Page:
Come to think of it, I have little to no knowledge or experience in architecture, structural integrity, infrastructure support, or pretty much any other subject that would help me build a house out of cookies.

This may not go well.

Many things went wrong during this experiment, as you may imagine. At first, I tried cutting the Gingerbread Oreos in half and using the flat base as a foundation, anchored by Gingerbread Oreo creme. I summoned my inner “everything I’ve learned from watching reality baking shows” and tried to roll the creme I’d carefully scraped off the cookies between my palms to act as an edible glue.

As it turns out, Oreo creme is neither fondant nor modeling chocolate, and rolling it between your palms results in…well, a bunch of delicious-smelling Oreo filling stuck to your hands. Thank god the odor of Gingerbread Oreos is quite pleasant. My hands smelled like Christmas.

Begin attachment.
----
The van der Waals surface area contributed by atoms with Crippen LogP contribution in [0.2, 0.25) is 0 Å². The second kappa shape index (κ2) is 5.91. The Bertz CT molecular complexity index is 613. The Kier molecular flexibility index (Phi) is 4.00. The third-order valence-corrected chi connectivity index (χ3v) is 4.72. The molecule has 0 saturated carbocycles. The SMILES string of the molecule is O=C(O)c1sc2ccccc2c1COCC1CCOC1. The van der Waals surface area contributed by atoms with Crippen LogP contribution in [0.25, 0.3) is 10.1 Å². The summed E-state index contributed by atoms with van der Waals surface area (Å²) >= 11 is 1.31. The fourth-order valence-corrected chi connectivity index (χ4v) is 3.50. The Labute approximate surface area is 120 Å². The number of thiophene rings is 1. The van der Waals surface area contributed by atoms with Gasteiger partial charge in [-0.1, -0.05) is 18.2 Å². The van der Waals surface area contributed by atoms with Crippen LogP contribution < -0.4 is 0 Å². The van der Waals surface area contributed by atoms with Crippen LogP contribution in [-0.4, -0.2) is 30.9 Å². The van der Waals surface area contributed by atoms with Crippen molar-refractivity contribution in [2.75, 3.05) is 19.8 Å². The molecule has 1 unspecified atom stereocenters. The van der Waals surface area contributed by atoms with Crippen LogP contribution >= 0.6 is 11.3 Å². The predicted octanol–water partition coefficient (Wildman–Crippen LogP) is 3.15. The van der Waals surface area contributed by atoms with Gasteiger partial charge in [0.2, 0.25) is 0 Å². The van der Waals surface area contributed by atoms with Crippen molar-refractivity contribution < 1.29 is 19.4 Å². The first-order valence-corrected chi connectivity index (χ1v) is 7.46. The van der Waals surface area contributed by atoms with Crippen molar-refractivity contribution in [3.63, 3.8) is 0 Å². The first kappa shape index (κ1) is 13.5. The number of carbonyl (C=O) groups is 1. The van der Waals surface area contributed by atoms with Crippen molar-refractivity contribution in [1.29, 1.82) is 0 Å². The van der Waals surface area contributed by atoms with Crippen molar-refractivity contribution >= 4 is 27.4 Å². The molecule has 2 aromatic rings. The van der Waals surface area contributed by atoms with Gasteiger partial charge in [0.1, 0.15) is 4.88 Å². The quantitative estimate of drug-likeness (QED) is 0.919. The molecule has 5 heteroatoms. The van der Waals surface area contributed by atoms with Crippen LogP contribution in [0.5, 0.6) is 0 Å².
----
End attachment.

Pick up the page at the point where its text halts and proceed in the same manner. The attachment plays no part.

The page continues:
Worried that this project would never even get off the ground floor, literally, I took some whole Gingerbread Oreos and just started smashing them together, because that’s the obvious next step. Surprisingly, this actually worked. I took my Oreo halves and smushed them onto the first ones, making a second layer.

I was pretty proud that I’d managed to make a second layer that didn’t immediately collapse, but soon realized I could go no further. That’s okay though, because I’d already thought of a roofing plan – White Chocolate Peppermint Pringles.

The main problem with this step is that I had no roof. I was determined to use the Pringles, however; they’ve been sitting around irritating me, and I figured this would be a safer use than chucking the canister at a random stranger, which is an urge I’d been fighting pretty much since I reviewed them.

Looking around the kitchen for something to save my gingerbread “house”, I found the perfect roofing material: Hot Chocolate Pop-Tarts!

I probably could have stuck the Pringles onto the Pop-Tarts with some of that Oreo creme, but I already knew there was no saving this disaster, so this is the finished product. The worst gingerbread house ever.